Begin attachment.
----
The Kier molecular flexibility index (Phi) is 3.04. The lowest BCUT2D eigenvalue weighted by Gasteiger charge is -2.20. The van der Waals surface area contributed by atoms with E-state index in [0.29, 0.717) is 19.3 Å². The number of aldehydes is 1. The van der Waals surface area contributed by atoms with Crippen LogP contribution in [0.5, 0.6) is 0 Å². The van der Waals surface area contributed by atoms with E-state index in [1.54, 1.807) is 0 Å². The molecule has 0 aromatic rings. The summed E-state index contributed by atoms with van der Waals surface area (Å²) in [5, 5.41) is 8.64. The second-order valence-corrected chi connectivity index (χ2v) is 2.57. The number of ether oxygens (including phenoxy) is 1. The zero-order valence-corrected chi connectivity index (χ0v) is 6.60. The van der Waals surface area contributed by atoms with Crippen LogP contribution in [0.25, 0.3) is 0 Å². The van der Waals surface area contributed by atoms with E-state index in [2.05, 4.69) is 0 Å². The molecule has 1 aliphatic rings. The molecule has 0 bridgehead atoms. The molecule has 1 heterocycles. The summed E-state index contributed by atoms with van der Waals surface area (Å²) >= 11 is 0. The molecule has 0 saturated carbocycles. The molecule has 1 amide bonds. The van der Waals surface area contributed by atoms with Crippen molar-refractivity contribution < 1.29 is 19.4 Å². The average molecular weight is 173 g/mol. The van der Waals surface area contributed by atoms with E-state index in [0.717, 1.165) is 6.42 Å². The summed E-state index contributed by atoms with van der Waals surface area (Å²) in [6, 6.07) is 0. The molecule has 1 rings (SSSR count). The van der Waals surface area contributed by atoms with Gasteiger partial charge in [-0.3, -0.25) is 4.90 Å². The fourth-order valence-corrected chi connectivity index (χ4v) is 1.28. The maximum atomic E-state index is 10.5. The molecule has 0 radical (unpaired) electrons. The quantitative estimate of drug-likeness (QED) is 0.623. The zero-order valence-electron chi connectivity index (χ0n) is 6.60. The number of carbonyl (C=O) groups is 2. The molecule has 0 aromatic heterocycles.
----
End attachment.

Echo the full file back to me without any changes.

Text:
The Kier molecular flexibility index (Phi) is 3.04. The lowest BCUT2D eigenvalue weighted by Gasteiger charge is -2.20. The van der Waals surface area contributed by atoms with E-state index in [0.29, 0.717) is 19.3 Å². The number of aldehydes is 1. The van der Waals surface area contributed by atoms with Crippen LogP contribution in [0.5, 0.6) is 0 Å². The van der Waals surface area contributed by atoms with E-state index in [1.54, 1.807) is 0 Å². The molecule has 0 aromatic rings. The summed E-state index contributed by atoms with van der Waals surface area (Å²) in [5, 5.41) is 8.64. The second-order valence-corrected chi connectivity index (χ2v) is 2.57. The number of ether oxygens (including phenoxy) is 1. The zero-order valence-corrected chi connectivity index (χ0v) is 6.60. The van der Waals surface area contributed by atoms with Crippen LogP contribution in [0.25, 0.3) is 0 Å². The van der Waals surface area contributed by atoms with E-state index in [2.05, 4.69) is 0 Å². The molecule has 1 aliphatic rings. The molecule has 0 bridgehead atoms. The molecule has 1 heterocycles. The summed E-state index contributed by atoms with van der Waals surface area (Å²) >= 11 is 0. The molecule has 0 saturated carbocycles. The molecule has 1 amide bonds. The van der Waals surface area contributed by atoms with Crippen molar-refractivity contribution < 1.29 is 19.4 Å². The average molecular weight is 173 g/mol. The van der Waals surface area contributed by atoms with E-state index in [0.717, 1.165) is 6.42 Å². The summed E-state index contributed by atoms with van der Waals surface area (Å²) in [6, 6.07) is 0. The molecule has 1 rings (SSSR count). The van der Waals surface area contributed by atoms with Gasteiger partial charge in [-0.3, -0.25) is 4.90 Å². The fourth-order valence-corrected chi connectivity index (χ4v) is 1.28. The maximum atomic E-state index is 10.5. The molecule has 0 radical (unpaired) electrons. The quantitative estimate of drug-likeness (QED) is 0.623. The zero-order valence-electron chi connectivity index (χ0n) is 6.60. The number of carbonyl (C=O) groups is 2. The molecule has 0 aromatic heterocycles.